After peaking in late 2006, the American real estate market has been a horrible place to be. Prices have declined more than 50% in certain markets, (Phoenix, Las Vegas, pretty much all of Florida) foreclosures are everywhere, and all sorts of people have decided that paying a mortgage that’s underwater is a sucker’s bet, so they stopped. Housing starts plunged, since the banks had taken so much inventory back, coupled with a lack of demand. Basically nobody buys when the market is going down, which has been going on for years now. So, yeah, the U.S. housing market is pretty bad right now.
As a contrarian investor, I’m naturally interested in U.S. housing at these depressed levels. It seems like everybody is talking about how horrible the market is, even after 5 years of losses. Even yesterday, housing start numbers were down over 23% from last April’s already depressed numbers. Check out this chart of U.S. housing starts since the beginning of the millennium:
As you can see, housing starts are down significantly from their highs. They’re even down significantly from more normalized levels of 2000. They’re only a hair above the lowest levels ever recorded in the early part of 2009, when everyone thought the world was going to end.
Is this market going to recover soon? Or are we due for years more of pain? I don’t know the answer of when, but the U.S. housing market will eventually recover. It’ll probably take years, just like any good recovery does. As any good contrarian knows, getting into the market before the recovery starts is the key to some good profits for the patient investor. So how should an investor play a recovery in the U.S. housing market? I have some ideas…
There are all sorts of ETFs that an investor can buy that have exposure to the real estate market, each of which has a slightly different angle on it. There’s the Homebuilder’s ETF, which tracks the S&P Homebuilders Select Index. This index includes homebuilders, building supply companies, big box home improvement retailers and mobile home manufacturers. It pays a dividend of just a hair under 2%, which is always nice for a contrarian investor waiting for the market to recover. It may be the best, most diversified way of playing a real estate recovery, except investors may lose out on the enhanced returns by picking individual stocks.
Another ETF that will do well as the economy recovers is the mortgage REIT ETF, which I’ve talked about before on this very sexy blog. This ETF is also exposed to rising interest rates, however it will most undoubtedly have a sympathy rally with the rest of the housing market. An investor is getting paid 8% to wait, a generous yield, plus the potential for a capital gain down the road.
Actually Buy A Rental. Or Several
In around 2008 or so, I actually thought about buying rental property in the U.S. I knew enough to avoid the craziness of Phoenix or Las Vegas, and was looking in Texas, particularly Houston. It has a diversified local economy, lots of universities and reasonable prices that offered solid returns in the 10-15% range.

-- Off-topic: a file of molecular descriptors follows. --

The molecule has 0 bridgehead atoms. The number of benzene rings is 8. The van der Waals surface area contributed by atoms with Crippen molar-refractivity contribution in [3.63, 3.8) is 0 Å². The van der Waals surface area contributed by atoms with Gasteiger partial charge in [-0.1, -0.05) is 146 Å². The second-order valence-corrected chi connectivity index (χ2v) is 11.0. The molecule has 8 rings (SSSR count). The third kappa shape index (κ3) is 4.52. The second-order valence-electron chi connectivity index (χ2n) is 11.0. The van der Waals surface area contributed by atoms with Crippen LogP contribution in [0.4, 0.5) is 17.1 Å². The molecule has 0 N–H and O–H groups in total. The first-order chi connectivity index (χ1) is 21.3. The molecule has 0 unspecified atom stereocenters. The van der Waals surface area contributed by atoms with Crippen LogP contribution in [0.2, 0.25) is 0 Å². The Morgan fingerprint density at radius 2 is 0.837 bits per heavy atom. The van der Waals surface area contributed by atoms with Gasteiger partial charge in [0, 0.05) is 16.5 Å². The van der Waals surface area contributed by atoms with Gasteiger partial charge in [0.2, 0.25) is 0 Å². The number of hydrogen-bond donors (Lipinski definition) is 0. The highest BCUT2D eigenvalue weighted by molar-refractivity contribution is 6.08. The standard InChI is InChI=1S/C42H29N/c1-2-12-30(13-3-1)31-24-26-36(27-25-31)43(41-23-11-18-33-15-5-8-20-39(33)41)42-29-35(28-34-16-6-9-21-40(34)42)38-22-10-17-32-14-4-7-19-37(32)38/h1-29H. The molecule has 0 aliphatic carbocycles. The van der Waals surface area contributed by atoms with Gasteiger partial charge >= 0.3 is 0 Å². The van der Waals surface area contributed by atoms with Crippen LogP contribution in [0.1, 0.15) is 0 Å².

Of course, being an absentee landlord is hardly a walk in the park. You need to find a good property manager, preferably one that won’t rip you off. Taxes are high in certain areas, and higher for foreigners in other areas. Ultimately, every little issue becomes a little more complicated when a landlord isn’t there.
An interesting way to play a recovery is a company called Stewart Information Services. Stewart provides title insurance and real estate information services to real estate companies. The company is profitable, has a small dividend and is trading at levels far below their real estate boom fueled high. They are sitting on significant debt though, and revenue has declined from the boom years by about 25%.
Or, an investor could buy one of the many regional banks that have all sorts of mortgage debt on their books. You could spend the time to try to identify the cream of the crop, or just buy the SPDR Regional Banks ETF.
There are all sorts of REITs out there as well, but most have had significant movements from their lows. A lot of them are close to levels that they traded at at the peak of the market. So I’d stay away from them.
How Would You Play It?
It seems to me that buying the homebuilders ETF is the best way to play the market, except it isn’t a pure play on the sector, thanks to inclusions like Home Depot. While an improved real estate market will help Home Depot, it’ll help a homebuilder that much more. I like having the diversity of many different names, as well as a dividend to keep me happy until the sector recovers.
Readers, have you thought about trying to invest in U.S. real estate? Any names or strategies you want to share?